We all wash up alone. In different places, on different shores, we find ourselves free of the constant turmoil and chaos of our pasts. We become so used to clinging on for dear life that it seems normal, tossed around on the tides of loneliness, stress, trauma, adolescence. We share a common past of turmoil and disruption, an early life defined by what we don’t understand, what we don’t know. A life mapped out not by what we have done but by what happens, or sometimes is done, to us.
The past is what we all run from. The future begins the moment we wash up on that shore.
Bedraggled, hurt, bleeding and angry we all stumble out of the waves and up the beach. Some of us want to know what happened, some of us want vengeance for the wounds that drove us here but most of us are just delighted that the storm has passed and that, at last, we’ve found dry land.
And what land it is. A place that doesn’t just welcome us but seems to understand us, seems to sing our songs and laugh at our jokes. For the first few weeks we’re amazed that we could have been this lucky, escaped to somewhere this perfect. Then we stop thinking about the escape and start thinking about the future. That moment, difficult to notice as it always is, is the moment we stop running. It’s the moment we realize we’re home.
As time goes by and we settle down, we find that other people were washed ashore on this spit of land too. We share stories, find common ground in old wounds and new perspectives and before too long we form friendships and partnerships that will define the rest of our lives. There is no point in a person’s history more thrilling than the moment they look out across their new home and map it not into obscurity but into identity. This is the place youi are, this is the place you will be. This is how you will live in it.
Of course, we don’t settle. That’s not what humans do. The same drive that pushed the American settlers so far west they had to go up drives us all. We explore our new home, find new people, places resources and, even after years of exploration, that still manage to surprise us. It’s an untidy business and we all find things that we dislike or that shock us. Sometimes we mark that area on the map as somewhere to avoid. Sometimes we go back a few years later and wonder what the problem ever was.
As we explore, we make two discoveries, both of which will change our lives. The first is that this place, beautiful as it is, constantly evolving as it does, is finite. There are coasts, just like the one we washed up on. There are storms, sometimes out on the horizon and sometimes close in, and there are always new people washing ashore. Sometimes we recognize ourselves in their jagged shock and panicked relief. Sometimes we can help them, and sometimes they have to find their way alone. Knowing the difference between the two, being able to spot it, will be one of the greatest challenges of the rest of our lives.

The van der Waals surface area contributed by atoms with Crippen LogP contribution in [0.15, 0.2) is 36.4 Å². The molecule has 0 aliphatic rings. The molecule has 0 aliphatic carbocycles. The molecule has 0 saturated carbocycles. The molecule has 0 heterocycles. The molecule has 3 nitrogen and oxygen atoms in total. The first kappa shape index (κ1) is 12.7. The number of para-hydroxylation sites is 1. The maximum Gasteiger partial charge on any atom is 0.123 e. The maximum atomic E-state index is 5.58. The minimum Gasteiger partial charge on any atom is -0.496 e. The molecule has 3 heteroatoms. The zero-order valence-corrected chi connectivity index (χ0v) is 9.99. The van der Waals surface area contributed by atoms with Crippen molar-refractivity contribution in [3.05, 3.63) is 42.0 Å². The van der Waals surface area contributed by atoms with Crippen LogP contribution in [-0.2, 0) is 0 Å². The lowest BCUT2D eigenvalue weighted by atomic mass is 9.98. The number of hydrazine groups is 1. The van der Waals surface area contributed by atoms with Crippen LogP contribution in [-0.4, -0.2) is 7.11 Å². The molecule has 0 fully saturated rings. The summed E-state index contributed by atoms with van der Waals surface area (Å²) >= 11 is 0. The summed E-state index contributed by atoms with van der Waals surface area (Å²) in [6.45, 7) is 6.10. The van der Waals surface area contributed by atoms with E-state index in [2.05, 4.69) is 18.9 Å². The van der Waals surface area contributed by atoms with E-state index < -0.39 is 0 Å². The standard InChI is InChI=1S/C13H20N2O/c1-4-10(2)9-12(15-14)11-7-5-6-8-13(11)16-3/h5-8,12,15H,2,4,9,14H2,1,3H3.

The second discovery is more profound. We all have a day where we climb as high as we can, look out across our island and realize something; it’s one of millions. A vast, flat sound stretches out across the world as far as the eye can see and for every point on the compass there are a hundred islands. When we look closely we see that there are people on those islands too. Exploring, climbing, realising that the other islands exist.
We all come in alone.
But that’s the last time.
As we gaze out across the archipelago, we realize just how fluid it is and just how long it has been in existence. We see ghosts of bridges between islands, boats out in the straits and, from time to time, new land appearing as the mist clears. This is an ecosystem, one as rich and vibrant as any you’ve encountered before and one just as loaded with opportunity and fraught with danger.
The opportunity comes from finding likeminded people to help you explore. The danger comes from not seeking out anyone else. Island life, for all its peace, can breed insularity. Some of those bridges, you notice, were burnt. Some of the islands, close together as they are, do not talk to one another. Other snipe, or steal. Others still watch the newcomers struggle ashore and, instead of asking if they can help, critique their swimming or complain about how crowded the island is becoming. These people, you note, never actually do anything besides complain. For a while, you find their lifestyle an attractive prospect; sitting in comfort, fighting imaginary wars for a high ground all of them can see but none can reach. It looks simple. Relaxing.
But there is always work to be done. Always new places to go, new things to find and best of all, new people to tell about what you’ve found. That’s the glue that holds this society made of survivors together; the expansion of joy, the sharing of enthusiasm. And as you sit, at night, swapping stories about your travels with your friends, you’ll find yourself gazing out across the sea to the next island over. You can hear music and laughter coming from there and a dozen other places, see brightly coloured lights on the boats in the straits. Distantly, you see fireworks, wonder how they made them and realize that, tomorrow, you can go and ask them if you want to. Better still, you can take your friends with you.
We are citizens of the Archipelago of Enthusiasm, united in a common love for exploration and the need to discover something new and tell people about it. We all wash up alone but the moment we do is also the moment we come home.
Happy new year, everyone. I’ll see you in 2015.
(Images taken from the excellent Tomb Raider game released in 2013 and the remarkable Dear Esther. Both absolutely worth your time.)